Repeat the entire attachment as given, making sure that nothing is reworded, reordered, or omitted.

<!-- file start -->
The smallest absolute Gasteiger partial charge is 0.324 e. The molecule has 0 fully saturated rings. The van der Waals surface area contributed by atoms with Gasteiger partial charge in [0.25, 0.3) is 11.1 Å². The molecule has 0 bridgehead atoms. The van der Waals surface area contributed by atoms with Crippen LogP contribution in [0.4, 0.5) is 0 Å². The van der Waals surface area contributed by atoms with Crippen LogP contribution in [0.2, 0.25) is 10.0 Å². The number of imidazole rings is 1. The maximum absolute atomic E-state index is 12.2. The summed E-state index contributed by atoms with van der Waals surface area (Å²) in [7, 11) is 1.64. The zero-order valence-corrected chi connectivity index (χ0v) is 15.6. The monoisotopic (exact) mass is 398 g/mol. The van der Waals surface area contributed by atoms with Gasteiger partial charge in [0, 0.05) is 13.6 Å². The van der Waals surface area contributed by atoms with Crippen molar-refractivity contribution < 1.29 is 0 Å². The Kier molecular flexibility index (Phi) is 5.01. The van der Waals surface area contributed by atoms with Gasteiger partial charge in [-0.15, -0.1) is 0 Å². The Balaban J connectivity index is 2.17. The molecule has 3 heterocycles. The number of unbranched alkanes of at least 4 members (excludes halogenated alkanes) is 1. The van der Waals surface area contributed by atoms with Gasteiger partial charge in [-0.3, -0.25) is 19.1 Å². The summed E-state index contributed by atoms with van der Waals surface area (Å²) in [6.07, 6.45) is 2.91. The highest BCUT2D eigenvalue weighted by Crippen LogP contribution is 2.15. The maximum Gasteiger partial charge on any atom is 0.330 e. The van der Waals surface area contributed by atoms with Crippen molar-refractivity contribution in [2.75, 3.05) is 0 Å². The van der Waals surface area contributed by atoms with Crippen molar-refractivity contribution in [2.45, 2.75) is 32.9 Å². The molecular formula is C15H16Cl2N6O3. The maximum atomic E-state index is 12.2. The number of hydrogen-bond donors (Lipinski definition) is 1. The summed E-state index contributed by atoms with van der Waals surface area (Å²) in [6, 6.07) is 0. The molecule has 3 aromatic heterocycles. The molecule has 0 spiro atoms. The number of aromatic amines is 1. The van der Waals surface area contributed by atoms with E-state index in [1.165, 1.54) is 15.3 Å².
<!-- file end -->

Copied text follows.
The smallest absolute Gasteiger partial charge is 0.324 e. The molecule has 0 fully saturated rings. The van der Waals surface area contributed by atoms with Gasteiger partial charge in [0.25, 0.3) is 11.1 Å². The molecule has 0 bridgehead atoms. The van der Waals surface area contributed by atoms with Crippen LogP contribution in [0.4, 0.5) is 0 Å². The van der Waals surface area contributed by atoms with Crippen LogP contribution in [0.2, 0.25) is 10.0 Å². The number of imidazole rings is 1. The maximum absolute atomic E-state index is 12.2. The summed E-state index contributed by atoms with van der Waals surface area (Å²) in [7, 11) is 1.64. The zero-order valence-corrected chi connectivity index (χ0v) is 15.6. The monoisotopic (exact) mass is 398 g/mol. The van der Waals surface area contributed by atoms with Gasteiger partial charge in [0, 0.05) is 13.6 Å². The van der Waals surface area contributed by atoms with Crippen molar-refractivity contribution < 1.29 is 0 Å². The Kier molecular flexibility index (Phi) is 5.01. The van der Waals surface area contributed by atoms with Gasteiger partial charge in [-0.15, -0.1) is 0 Å². The Balaban J connectivity index is 2.17. The molecule has 3 heterocycles. The number of unbranched alkanes of at least 4 members (excludes halogenated alkanes) is 1. The van der Waals surface area contributed by atoms with Gasteiger partial charge in [-0.3, -0.25) is 19.1 Å². The summed E-state index contributed by atoms with van der Waals surface area (Å²) in [6.07, 6.45) is 2.91. The highest BCUT2D eigenvalue weighted by Crippen LogP contribution is 2.15. The maximum Gasteiger partial charge on any atom is 0.330 e. The van der Waals surface area contributed by atoms with Crippen molar-refractivity contribution in [2.75, 3.05) is 0 Å². The van der Waals surface area contributed by atoms with Crippen molar-refractivity contribution in [2.45, 2.75) is 32.9 Å². The molecular formula is C15H16Cl2N6O3. The maximum atomic E-state index is 12.2. The number of hydrogen-bond donors (Lipinski definition) is 1. The summed E-state index contributed by atoms with van der Waals surface area (Å²) in [6, 6.07) is 0. The molecule has 3 aromatic heterocycles. The molecule has 0 spiro atoms. The number of aromatic amines is 1. The van der Waals surface area contributed by atoms with E-state index in [1.165, 1.54) is 15.3 Å².